Corruption is threatening global steps to combat climate change, a new report from Transparency International (TI) warned yesterday. Billions of pounds will be plundered and wasted, it says, unless stronger measures are introduced against embezzlement and misappropriation.
The organisation warns that 20 nations most vulnerable to climate change – where millions in grants and aid will be targeted – are judged to be among the most corrupt in the world – and stronger oversight is needed to ensure the funds are properly spent. None of the countries, which include Bangladesh, Zimbabwe, Egypt and Vietnam, scores higher than 3.6 on TI's influential Corruption Perception Index, where 0 is wholly corrupt and 10 "very clean".
Any siphoning off of green grants would undermine efforts to reduce the impact of climate change by developing projects such as wind farms or solar power plants, improving sea wall defences, irrigation systems and housing capable of withstanding natural disasters, says TI.
"Corruption holds nothing sacred, not even our planet's future," said Huguette Labelle, chair of TI. "Failure to properly govern climate change measures now will not only lead to misallocated resources and fraudulent projects today, but also hurts future generations," The report, Global Corruption Report: Climate Change, estimates the total investment into combating global climate change will reach almost $700bn (£420bn) by 2020. "Where huge amounts of money flow through new and untested financial markets and mechanisms, there is a risk of corruption," it says.
Carbon markets, the main financial tool for combating climate change, have already been hit by fraud, the report points out. In January, the European Union's carbon market was shut down after it was attacked by cyber-hackers. More than three million carbon credits were stolen from government and private company accounts.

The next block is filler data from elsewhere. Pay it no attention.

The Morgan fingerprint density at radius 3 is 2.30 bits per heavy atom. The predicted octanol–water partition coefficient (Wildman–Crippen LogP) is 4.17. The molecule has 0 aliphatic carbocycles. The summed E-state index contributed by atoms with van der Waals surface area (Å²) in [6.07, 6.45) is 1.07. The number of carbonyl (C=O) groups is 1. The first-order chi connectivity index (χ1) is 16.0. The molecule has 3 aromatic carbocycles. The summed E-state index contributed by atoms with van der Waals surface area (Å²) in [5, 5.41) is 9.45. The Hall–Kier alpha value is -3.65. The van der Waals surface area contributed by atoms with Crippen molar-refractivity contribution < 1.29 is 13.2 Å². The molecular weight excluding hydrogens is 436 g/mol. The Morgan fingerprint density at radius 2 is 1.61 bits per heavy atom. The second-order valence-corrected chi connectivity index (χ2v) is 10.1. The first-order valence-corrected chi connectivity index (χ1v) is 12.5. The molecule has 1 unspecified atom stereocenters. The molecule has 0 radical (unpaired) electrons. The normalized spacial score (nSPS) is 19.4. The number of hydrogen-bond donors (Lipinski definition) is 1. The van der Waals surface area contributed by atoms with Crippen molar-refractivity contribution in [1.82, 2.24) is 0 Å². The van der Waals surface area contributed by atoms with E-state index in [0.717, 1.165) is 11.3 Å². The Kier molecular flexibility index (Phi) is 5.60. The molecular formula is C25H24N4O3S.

The system has also been hit by repeated tax frauds. One scheme to meet all of Europe's power needs from concentrated solar power plants covering 1 per cent of the Sahara desert was undermined after experts said bureaucratic complexity and corruption in north Africa raised the risks and costs of investment there. After an investigation by Spanish officials, it was discovered that more than one in 10 of its solar parks was falsely registered as operational, despite making no contribution to the energy grid.
The dash for low-carbon solutions is proving a curse for some communities, TI warns; governments who sell off land for bio-fuel cultivation must respect local land rights. Half the world's known reserves of the lithium vital for electric vehicles are believed to lie in Bolivia's Uyuni salt lake, but companies exploiting the reserves have failed to consult with local groups and have damaged eco-systems, threatened water supplies, and blighted tourism.
Illegal logging, an industry estimated to be worth more than $10bn a year, is fuelled by corrupted customs and other officials, the report says. Some countries have already claimed carbon credits for fictitious forest plantation projects. In Kenya, deforestation is exacerbated by corruption among under-resourced forest guards. TI estimates that in 1963 Kenya had about 10 per cent forest cover; by 2006, it was less than 2 per cent.
All countries are vulnerable: Britain is criticised for its failure to deal with so-called "greenwashing" marketing techniques used by companies to misrepresent how environmentally friendly their products are.
Also highlighted is America's failure to curb the influence of the "brown lobby" – the 2,000 registered oil, gas, coal and electricity lobbyists who spent an estimated $400m in 2009 compared with the green lobby's $22m.
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